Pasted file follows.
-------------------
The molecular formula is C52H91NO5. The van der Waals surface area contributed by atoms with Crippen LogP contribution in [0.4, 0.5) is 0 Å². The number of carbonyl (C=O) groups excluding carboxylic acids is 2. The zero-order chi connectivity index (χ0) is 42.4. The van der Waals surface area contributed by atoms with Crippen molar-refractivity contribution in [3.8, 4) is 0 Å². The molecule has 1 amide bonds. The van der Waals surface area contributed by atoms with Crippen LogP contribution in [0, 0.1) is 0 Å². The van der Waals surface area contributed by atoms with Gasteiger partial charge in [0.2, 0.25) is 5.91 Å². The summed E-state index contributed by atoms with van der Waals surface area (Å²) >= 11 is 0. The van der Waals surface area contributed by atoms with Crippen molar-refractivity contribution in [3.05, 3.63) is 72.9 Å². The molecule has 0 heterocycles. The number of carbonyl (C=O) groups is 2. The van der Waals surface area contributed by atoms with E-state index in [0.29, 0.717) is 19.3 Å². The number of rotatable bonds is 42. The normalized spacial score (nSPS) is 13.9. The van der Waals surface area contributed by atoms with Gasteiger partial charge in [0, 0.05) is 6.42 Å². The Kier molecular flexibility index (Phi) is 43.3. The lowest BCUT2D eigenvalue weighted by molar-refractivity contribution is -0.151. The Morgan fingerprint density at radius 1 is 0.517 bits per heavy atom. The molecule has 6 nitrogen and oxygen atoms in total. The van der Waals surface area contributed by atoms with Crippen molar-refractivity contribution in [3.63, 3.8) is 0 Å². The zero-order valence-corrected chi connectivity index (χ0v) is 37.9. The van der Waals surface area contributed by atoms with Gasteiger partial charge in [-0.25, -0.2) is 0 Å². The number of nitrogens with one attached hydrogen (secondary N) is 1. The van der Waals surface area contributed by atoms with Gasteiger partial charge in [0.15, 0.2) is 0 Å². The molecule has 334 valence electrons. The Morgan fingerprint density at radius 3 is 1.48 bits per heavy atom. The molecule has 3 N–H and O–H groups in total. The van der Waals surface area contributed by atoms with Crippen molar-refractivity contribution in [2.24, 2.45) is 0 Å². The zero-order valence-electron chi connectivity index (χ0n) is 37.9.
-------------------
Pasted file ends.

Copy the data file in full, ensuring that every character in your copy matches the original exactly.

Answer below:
The molecular formula is C52H91NO5. The van der Waals surface area contributed by atoms with Crippen LogP contribution in [0.4, 0.5) is 0 Å². The number of carbonyl (C=O) groups excluding carboxylic acids is 2. The zero-order chi connectivity index (χ0) is 42.4. The van der Waals surface area contributed by atoms with Crippen molar-refractivity contribution in [3.8, 4) is 0 Å². The molecule has 1 amide bonds. The van der Waals surface area contributed by atoms with Crippen LogP contribution in [0, 0.1) is 0 Å². The van der Waals surface area contributed by atoms with Gasteiger partial charge in [0.2, 0.25) is 5.91 Å². The summed E-state index contributed by atoms with van der Waals surface area (Å²) >= 11 is 0. The van der Waals surface area contributed by atoms with Crippen molar-refractivity contribution in [3.05, 3.63) is 72.9 Å². The molecule has 0 heterocycles. The number of carbonyl (C=O) groups is 2. The van der Waals surface area contributed by atoms with E-state index in [0.29, 0.717) is 19.3 Å². The number of rotatable bonds is 42. The normalized spacial score (nSPS) is 13.9. The van der Waals surface area contributed by atoms with Gasteiger partial charge in [0, 0.05) is 6.42 Å². The Kier molecular flexibility index (Phi) is 43.3. The lowest BCUT2D eigenvalue weighted by molar-refractivity contribution is -0.151. The Morgan fingerprint density at radius 1 is 0.517 bits per heavy atom. The molecule has 6 nitrogen and oxygen atoms in total. The van der Waals surface area contributed by atoms with Crippen molar-refractivity contribution in [3.63, 3.8) is 0 Å². The zero-order valence-corrected chi connectivity index (χ0v) is 37.9. The van der Waals surface area contributed by atoms with Gasteiger partial charge in [-0.25, -0.2) is 0 Å². The number of nitrogens with one attached hydrogen (secondary N) is 1. The van der Waals surface area contributed by atoms with Gasteiger partial charge in [0.15, 0.2) is 0 Å². The molecule has 334 valence electrons. The Morgan fingerprint density at radius 3 is 1.48 bits per heavy atom. The molecule has 3 N–H and O–H groups in total. The van der Waals surface area contributed by atoms with Crippen molar-refractivity contribution in [2.24, 2.45) is 0 Å². The zero-order valence-electron chi connectivity index (χ0n) is 37.9.